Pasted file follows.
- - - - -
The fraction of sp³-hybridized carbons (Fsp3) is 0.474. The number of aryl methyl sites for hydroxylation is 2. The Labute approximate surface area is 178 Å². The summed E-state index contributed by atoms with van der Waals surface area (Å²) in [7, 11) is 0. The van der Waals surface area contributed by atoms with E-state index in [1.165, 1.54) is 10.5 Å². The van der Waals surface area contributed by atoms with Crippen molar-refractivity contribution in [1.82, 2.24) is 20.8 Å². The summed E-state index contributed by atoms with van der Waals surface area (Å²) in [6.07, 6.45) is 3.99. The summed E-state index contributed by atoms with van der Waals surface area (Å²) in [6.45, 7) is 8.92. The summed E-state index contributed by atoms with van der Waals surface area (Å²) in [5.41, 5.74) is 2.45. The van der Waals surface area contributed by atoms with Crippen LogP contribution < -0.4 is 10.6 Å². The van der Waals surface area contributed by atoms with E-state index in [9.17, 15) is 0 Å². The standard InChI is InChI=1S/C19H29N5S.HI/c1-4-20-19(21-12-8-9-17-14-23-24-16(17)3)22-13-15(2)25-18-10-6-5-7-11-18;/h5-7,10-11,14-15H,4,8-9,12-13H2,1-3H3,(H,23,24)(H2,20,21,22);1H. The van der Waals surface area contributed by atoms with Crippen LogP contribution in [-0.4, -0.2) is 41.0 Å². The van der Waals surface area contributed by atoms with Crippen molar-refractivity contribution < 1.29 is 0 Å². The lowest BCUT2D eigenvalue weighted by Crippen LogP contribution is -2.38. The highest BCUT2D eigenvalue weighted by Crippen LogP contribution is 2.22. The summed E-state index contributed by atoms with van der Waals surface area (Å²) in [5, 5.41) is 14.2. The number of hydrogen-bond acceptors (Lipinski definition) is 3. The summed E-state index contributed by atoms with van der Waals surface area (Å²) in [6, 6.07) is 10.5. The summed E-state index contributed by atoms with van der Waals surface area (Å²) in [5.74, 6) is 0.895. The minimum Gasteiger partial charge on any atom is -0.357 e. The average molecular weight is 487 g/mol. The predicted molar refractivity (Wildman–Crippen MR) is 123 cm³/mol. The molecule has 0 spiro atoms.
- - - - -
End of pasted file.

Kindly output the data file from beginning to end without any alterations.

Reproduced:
The fraction of sp³-hybridized carbons (Fsp3) is 0.474. The number of aryl methyl sites for hydroxylation is 2. The Labute approximate surface area is 178 Å². The summed E-state index contributed by atoms with van der Waals surface area (Å²) in [7, 11) is 0. The van der Waals surface area contributed by atoms with E-state index in [1.165, 1.54) is 10.5 Å². The van der Waals surface area contributed by atoms with Crippen molar-refractivity contribution in [1.82, 2.24) is 20.8 Å². The summed E-state index contributed by atoms with van der Waals surface area (Å²) in [6.07, 6.45) is 3.99. The summed E-state index contributed by atoms with van der Waals surface area (Å²) in [6.45, 7) is 8.92. The summed E-state index contributed by atoms with van der Waals surface area (Å²) in [5.41, 5.74) is 2.45. The van der Waals surface area contributed by atoms with Crippen LogP contribution < -0.4 is 10.6 Å². The van der Waals surface area contributed by atoms with E-state index in [9.17, 15) is 0 Å². The standard InChI is InChI=1S/C19H29N5S.HI/c1-4-20-19(21-12-8-9-17-14-23-24-16(17)3)22-13-15(2)25-18-10-6-5-7-11-18;/h5-7,10-11,14-15H,4,8-9,12-13H2,1-3H3,(H,23,24)(H2,20,21,22);1H. The van der Waals surface area contributed by atoms with Crippen LogP contribution in [-0.4, -0.2) is 41.0 Å². The van der Waals surface area contributed by atoms with Crippen molar-refractivity contribution < 1.29 is 0 Å². The lowest BCUT2D eigenvalue weighted by Crippen LogP contribution is -2.38. The highest BCUT2D eigenvalue weighted by Crippen LogP contribution is 2.22. The summed E-state index contributed by atoms with van der Waals surface area (Å²) in [5, 5.41) is 14.2. The number of hydrogen-bond acceptors (Lipinski definition) is 3. The summed E-state index contributed by atoms with van der Waals surface area (Å²) in [6, 6.07) is 10.5. The summed E-state index contributed by atoms with van der Waals surface area (Å²) in [5.74, 6) is 0.895. The minimum Gasteiger partial charge on any atom is -0.357 e. The average molecular weight is 487 g/mol. The predicted molar refractivity (Wildman–Crippen MR) is 123 cm³/mol. The molecule has 0 spiro atoms.